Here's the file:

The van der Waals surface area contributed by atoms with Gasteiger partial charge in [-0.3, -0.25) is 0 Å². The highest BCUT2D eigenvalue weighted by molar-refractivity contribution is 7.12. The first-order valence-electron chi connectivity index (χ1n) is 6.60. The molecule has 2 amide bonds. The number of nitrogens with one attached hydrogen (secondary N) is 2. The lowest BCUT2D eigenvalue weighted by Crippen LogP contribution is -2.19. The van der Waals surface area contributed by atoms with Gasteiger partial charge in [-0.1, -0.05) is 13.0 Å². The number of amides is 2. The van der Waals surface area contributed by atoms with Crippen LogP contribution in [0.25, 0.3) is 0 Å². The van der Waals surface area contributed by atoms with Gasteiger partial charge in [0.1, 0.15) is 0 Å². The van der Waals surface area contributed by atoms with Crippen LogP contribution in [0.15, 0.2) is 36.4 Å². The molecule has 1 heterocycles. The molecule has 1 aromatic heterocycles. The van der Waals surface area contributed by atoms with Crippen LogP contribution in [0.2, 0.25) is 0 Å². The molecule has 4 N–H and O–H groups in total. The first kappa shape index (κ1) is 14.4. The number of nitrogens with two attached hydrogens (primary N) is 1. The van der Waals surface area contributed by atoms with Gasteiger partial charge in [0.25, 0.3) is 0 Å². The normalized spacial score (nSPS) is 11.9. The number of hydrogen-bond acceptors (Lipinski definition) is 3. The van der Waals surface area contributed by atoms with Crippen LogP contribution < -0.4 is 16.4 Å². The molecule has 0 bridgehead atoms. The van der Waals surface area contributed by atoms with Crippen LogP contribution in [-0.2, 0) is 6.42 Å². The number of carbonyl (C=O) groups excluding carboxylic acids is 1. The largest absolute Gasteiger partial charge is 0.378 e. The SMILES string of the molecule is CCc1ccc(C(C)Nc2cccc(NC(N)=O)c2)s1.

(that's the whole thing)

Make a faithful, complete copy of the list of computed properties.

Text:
The van der Waals surface area contributed by atoms with Gasteiger partial charge in [-0.3, -0.25) is 0 Å². The highest BCUT2D eigenvalue weighted by molar-refractivity contribution is 7.12. The first-order valence-electron chi connectivity index (χ1n) is 6.60. The molecule has 2 amide bonds. The number of nitrogens with one attached hydrogen (secondary N) is 2. The lowest BCUT2D eigenvalue weighted by Crippen LogP contribution is -2.19. The van der Waals surface area contributed by atoms with Gasteiger partial charge in [-0.1, -0.05) is 13.0 Å². The number of amides is 2. The van der Waals surface area contributed by atoms with Crippen LogP contribution in [0.25, 0.3) is 0 Å². The van der Waals surface area contributed by atoms with Gasteiger partial charge in [0.1, 0.15) is 0 Å². The van der Waals surface area contributed by atoms with Crippen LogP contribution in [0.15, 0.2) is 36.4 Å². The molecule has 1 heterocycles. The molecule has 1 aromatic heterocycles. The van der Waals surface area contributed by atoms with Crippen LogP contribution in [0.2, 0.25) is 0 Å². The molecule has 4 N–H and O–H groups in total. The first kappa shape index (κ1) is 14.4. The number of nitrogens with two attached hydrogens (primary N) is 1. The van der Waals surface area contributed by atoms with Gasteiger partial charge in [0.25, 0.3) is 0 Å². The normalized spacial score (nSPS) is 11.9. The number of hydrogen-bond acceptors (Lipinski definition) is 3. The van der Waals surface area contributed by atoms with Crippen LogP contribution < -0.4 is 16.4 Å². The molecule has 0 bridgehead atoms. The van der Waals surface area contributed by atoms with Crippen LogP contribution in [-0.2, 0) is 6.42 Å². The number of carbonyl (C=O) groups excluding carboxylic acids is 1. The largest absolute Gasteiger partial charge is 0.378 e. The SMILES string of the molecule is CCc1ccc(C(C)Nc2cccc(NC(N)=O)c2)s1.